Get DNS Server IP Addresses from the Command Line in Mac OS X
You can quickly retrieve active DNS server IP addresses on any Mac by using the networksetup utility. This is done from the command line, so launch the Terminal app and type one of the following command strings, dependent on the version of OS X that is running on the Mac.
Retrieving DNS details from Terminal in new versions of OS X including in OS X Yosemite, Mac OS X 10.7 Lion, OS X 10.8 Mountain Lion, 10.9 Mavericks, and later, is done with the following networksetup syntax:
networksetup -getdnsservers Wi-Fi
This presumes you’re using wi-fi, which most of us do these days. Replace Wi-Fi with ethernet or your interface of choice if otherwise.
Getting DNS info from the command line in prior versions of OS X, like Mac OS X 10.6 Snow Leopard, 10.5, and before, use the following syntax instead:
networksetup -getdnsservers airport
Note that I’m specifying “Wi-Fi” or ‘airport’ in these example strings because I primarily use a wireless connection, but you could also specify ethernet and bluetooth to get the DNS details for those interfaces. Just replace the latter interface text with the interface you are looking to identify DNS IP information for, typically it’s the same for every interface on the computer.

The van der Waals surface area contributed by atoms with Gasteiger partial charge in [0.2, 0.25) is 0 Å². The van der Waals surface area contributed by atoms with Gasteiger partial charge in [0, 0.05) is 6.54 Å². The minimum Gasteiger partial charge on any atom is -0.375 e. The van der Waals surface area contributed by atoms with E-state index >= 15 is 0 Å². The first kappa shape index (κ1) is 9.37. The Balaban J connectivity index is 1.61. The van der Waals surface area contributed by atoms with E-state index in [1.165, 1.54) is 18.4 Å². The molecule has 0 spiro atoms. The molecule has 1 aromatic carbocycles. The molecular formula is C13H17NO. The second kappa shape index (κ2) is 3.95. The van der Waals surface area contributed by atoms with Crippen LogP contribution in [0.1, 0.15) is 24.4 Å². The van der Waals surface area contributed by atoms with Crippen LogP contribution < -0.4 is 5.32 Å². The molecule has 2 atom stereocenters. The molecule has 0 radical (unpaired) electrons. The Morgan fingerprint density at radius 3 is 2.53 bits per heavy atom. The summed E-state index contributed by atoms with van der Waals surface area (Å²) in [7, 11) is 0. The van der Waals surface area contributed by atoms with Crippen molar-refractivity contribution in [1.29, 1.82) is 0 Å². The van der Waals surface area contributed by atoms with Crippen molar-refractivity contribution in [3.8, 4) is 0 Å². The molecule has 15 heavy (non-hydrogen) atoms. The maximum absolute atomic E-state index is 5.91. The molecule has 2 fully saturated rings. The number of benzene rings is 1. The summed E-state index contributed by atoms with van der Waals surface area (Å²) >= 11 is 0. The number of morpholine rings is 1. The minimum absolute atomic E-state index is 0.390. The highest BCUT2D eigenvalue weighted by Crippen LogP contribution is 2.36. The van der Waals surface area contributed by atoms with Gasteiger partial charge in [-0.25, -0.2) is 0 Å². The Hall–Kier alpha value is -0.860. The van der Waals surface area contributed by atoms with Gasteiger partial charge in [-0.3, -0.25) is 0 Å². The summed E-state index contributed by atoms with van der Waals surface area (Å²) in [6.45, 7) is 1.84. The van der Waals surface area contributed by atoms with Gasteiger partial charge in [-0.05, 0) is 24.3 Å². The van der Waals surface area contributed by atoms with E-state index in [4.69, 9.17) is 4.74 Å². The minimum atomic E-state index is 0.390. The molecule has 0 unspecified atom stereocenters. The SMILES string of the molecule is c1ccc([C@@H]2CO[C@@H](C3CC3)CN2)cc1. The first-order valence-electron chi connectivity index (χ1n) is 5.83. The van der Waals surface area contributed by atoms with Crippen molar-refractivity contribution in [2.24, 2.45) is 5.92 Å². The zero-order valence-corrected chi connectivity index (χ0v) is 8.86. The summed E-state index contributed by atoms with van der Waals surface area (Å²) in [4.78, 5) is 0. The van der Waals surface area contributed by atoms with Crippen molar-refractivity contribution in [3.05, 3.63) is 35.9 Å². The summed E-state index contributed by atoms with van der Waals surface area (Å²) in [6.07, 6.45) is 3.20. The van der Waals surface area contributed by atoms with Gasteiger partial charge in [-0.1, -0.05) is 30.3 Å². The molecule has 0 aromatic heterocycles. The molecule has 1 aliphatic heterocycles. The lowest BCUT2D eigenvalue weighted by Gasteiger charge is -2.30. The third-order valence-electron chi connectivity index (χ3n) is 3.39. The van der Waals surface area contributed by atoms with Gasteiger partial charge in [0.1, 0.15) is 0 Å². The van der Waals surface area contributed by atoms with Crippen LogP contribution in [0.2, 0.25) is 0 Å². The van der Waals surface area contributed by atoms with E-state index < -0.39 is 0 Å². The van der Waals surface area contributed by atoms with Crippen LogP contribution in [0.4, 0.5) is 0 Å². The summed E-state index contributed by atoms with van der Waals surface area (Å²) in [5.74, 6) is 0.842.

Assuming there are several DNS servers set within Mac OS X’s networking preferences, you will see a report of each DNS server in the order of their priority, looking something like this:
For those wondering, the top most DNS IP in that sample list is Google’s Public DNS, the next two are from OpenDNS, with the last being a local router. If you need to, you can use a free utility like namebench to find a fast DNS server.
Additionally, you can retrieve DNS information by using the ‘nslookup’ command on a server, this will report back the remote servers DNS details, as well as your own primary DNS to resolve the other server:
This will report back something like the following, with the first “Server” and “Address” bit showing the DNS IP used by the local machine:
$ nslookup google.com
Finally, another option is to look at /etc/resolv.conf, but because that file is automatically generated, it is not always considered accurate if DNS has recently changed and has not yet been flushed, do note that flushing DNS is a bit different in new versions of OS X, as Apple has changed how DNS functions on several occasions.